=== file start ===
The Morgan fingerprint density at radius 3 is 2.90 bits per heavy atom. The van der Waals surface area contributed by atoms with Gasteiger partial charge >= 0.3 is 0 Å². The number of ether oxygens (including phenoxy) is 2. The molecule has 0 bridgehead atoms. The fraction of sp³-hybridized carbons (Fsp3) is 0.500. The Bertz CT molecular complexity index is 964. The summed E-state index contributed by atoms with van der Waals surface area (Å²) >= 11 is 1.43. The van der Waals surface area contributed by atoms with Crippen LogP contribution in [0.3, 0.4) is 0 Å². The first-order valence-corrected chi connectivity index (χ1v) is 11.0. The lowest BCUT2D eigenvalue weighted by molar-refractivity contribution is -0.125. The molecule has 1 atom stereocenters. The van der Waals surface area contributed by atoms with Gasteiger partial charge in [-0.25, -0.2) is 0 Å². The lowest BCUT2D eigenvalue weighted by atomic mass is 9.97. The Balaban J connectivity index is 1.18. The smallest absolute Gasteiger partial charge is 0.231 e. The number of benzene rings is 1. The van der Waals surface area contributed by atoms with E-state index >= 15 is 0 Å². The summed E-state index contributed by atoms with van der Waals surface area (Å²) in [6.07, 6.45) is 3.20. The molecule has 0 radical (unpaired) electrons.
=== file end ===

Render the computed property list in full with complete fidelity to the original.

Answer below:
The Morgan fingerprint density at radius 3 is 2.90 bits per heavy atom. The van der Waals surface area contributed by atoms with Gasteiger partial charge >= 0.3 is 0 Å². The number of ether oxygens (including phenoxy) is 2. The molecule has 0 bridgehead atoms. The fraction of sp³-hybridized carbons (Fsp3) is 0.500. The Bertz CT molecular complexity index is 964. The summed E-state index contributed by atoms with van der Waals surface area (Å²) >= 11 is 1.43. The van der Waals surface area contributed by atoms with Crippen LogP contribution in [0.3, 0.4) is 0 Å². The first-order valence-corrected chi connectivity index (χ1v) is 11.0. The lowest BCUT2D eigenvalue weighted by molar-refractivity contribution is -0.125. The molecule has 1 atom stereocenters. The van der Waals surface area contributed by atoms with Gasteiger partial charge in [-0.25, -0.2) is 0 Å². The lowest BCUT2D eigenvalue weighted by atomic mass is 9.97. The Balaban J connectivity index is 1.18. The smallest absolute Gasteiger partial charge is 0.231 e. The number of benzene rings is 1. The van der Waals surface area contributed by atoms with E-state index >= 15 is 0 Å². The summed E-state index contributed by atoms with van der Waals surface area (Å²) in [6.07, 6.45) is 3.20. The molecule has 0 radical (unpaired) electrons.